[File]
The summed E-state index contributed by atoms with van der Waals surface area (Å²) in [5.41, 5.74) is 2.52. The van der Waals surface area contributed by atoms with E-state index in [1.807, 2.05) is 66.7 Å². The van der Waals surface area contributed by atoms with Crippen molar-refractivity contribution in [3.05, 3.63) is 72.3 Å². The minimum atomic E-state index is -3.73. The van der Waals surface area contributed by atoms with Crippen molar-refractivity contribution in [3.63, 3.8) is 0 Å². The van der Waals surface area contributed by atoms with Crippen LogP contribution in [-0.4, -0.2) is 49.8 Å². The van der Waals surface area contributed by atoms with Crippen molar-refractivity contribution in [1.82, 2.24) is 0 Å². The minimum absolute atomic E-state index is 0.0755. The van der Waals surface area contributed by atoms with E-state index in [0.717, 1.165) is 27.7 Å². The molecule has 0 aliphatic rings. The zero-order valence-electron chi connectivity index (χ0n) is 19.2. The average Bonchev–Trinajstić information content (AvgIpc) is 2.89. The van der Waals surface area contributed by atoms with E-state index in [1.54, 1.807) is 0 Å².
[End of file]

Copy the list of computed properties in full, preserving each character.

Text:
The summed E-state index contributed by atoms with van der Waals surface area (Å²) in [5.41, 5.74) is 2.52. The van der Waals surface area contributed by atoms with E-state index in [1.807, 2.05) is 66.7 Å². The van der Waals surface area contributed by atoms with Crippen molar-refractivity contribution in [3.05, 3.63) is 72.3 Å². The minimum atomic E-state index is -3.73. The van der Waals surface area contributed by atoms with Crippen molar-refractivity contribution in [3.63, 3.8) is 0 Å². The van der Waals surface area contributed by atoms with Crippen LogP contribution in [-0.4, -0.2) is 49.8 Å². The van der Waals surface area contributed by atoms with Crippen molar-refractivity contribution in [1.82, 2.24) is 0 Å². The minimum absolute atomic E-state index is 0.0755. The van der Waals surface area contributed by atoms with E-state index in [0.717, 1.165) is 27.7 Å². The molecule has 0 aliphatic rings. The zero-order valence-electron chi connectivity index (χ0n) is 19.2. The average Bonchev–Trinajstić information content (AvgIpc) is 2.89. The van der Waals surface area contributed by atoms with E-state index in [1.54, 1.807) is 0 Å².